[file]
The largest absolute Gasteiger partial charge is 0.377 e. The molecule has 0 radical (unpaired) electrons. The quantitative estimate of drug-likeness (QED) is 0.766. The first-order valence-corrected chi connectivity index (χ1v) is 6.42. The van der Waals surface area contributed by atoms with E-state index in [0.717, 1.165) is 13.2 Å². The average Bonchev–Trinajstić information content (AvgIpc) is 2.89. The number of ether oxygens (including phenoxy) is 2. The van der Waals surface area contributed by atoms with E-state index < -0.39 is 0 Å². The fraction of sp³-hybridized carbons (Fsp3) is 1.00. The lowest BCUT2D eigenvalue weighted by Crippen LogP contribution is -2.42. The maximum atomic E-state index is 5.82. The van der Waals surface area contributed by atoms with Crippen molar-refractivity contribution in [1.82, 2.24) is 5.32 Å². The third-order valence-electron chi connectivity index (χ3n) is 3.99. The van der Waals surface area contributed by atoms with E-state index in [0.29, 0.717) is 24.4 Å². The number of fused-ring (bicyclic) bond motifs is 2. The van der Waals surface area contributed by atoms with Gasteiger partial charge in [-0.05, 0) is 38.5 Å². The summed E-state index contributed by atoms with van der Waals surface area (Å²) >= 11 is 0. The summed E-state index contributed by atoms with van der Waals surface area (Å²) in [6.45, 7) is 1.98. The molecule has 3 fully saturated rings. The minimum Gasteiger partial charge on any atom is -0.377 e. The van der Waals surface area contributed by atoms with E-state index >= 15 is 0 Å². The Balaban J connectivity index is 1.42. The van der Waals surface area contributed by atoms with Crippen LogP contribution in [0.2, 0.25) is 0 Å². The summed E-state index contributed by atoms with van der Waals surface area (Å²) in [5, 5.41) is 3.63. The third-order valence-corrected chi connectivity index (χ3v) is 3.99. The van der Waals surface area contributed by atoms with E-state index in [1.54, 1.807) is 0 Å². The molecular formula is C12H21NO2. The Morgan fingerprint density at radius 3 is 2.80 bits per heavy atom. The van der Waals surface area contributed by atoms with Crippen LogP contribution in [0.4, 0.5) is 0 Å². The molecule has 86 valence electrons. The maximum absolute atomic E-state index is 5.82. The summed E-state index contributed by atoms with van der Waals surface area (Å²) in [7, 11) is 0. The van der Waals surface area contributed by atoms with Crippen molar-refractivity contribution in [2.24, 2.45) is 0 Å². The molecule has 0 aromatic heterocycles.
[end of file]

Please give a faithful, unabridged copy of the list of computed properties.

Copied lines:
The largest absolute Gasteiger partial charge is 0.377 e. The molecule has 0 radical (unpaired) electrons. The quantitative estimate of drug-likeness (QED) is 0.766. The first-order valence-corrected chi connectivity index (χ1v) is 6.42. The van der Waals surface area contributed by atoms with E-state index in [0.717, 1.165) is 13.2 Å². The average Bonchev–Trinajstić information content (AvgIpc) is 2.89. The number of ether oxygens (including phenoxy) is 2. The van der Waals surface area contributed by atoms with E-state index < -0.39 is 0 Å². The fraction of sp³-hybridized carbons (Fsp3) is 1.00. The lowest BCUT2D eigenvalue weighted by Crippen LogP contribution is -2.42. The maximum atomic E-state index is 5.82. The van der Waals surface area contributed by atoms with Crippen molar-refractivity contribution in [1.82, 2.24) is 5.32 Å². The third-order valence-electron chi connectivity index (χ3n) is 3.99. The van der Waals surface area contributed by atoms with E-state index in [0.29, 0.717) is 24.4 Å². The number of fused-ring (bicyclic) bond motifs is 2. The van der Waals surface area contributed by atoms with Gasteiger partial charge in [-0.05, 0) is 38.5 Å². The summed E-state index contributed by atoms with van der Waals surface area (Å²) >= 11 is 0. The summed E-state index contributed by atoms with van der Waals surface area (Å²) in [6.45, 7) is 1.98. The molecule has 3 fully saturated rings. The minimum Gasteiger partial charge on any atom is -0.377 e. The van der Waals surface area contributed by atoms with E-state index >= 15 is 0 Å². The Balaban J connectivity index is 1.42. The van der Waals surface area contributed by atoms with Crippen LogP contribution in [0.2, 0.25) is 0 Å². The summed E-state index contributed by atoms with van der Waals surface area (Å²) in [5, 5.41) is 3.63. The third-order valence-corrected chi connectivity index (χ3v) is 3.99. The van der Waals surface area contributed by atoms with E-state index in [1.54, 1.807) is 0 Å². The molecular formula is C12H21NO2. The Morgan fingerprint density at radius 3 is 2.80 bits per heavy atom. The van der Waals surface area contributed by atoms with Crippen LogP contribution in [0.4, 0.5) is 0 Å². The molecule has 86 valence electrons. The maximum absolute atomic E-state index is 5.82. The summed E-state index contributed by atoms with van der Waals surface area (Å²) in [7, 11) is 0. The van der Waals surface area contributed by atoms with Crippen molar-refractivity contribution in [2.24, 2.45) is 0 Å². The molecule has 0 aromatic heterocycles.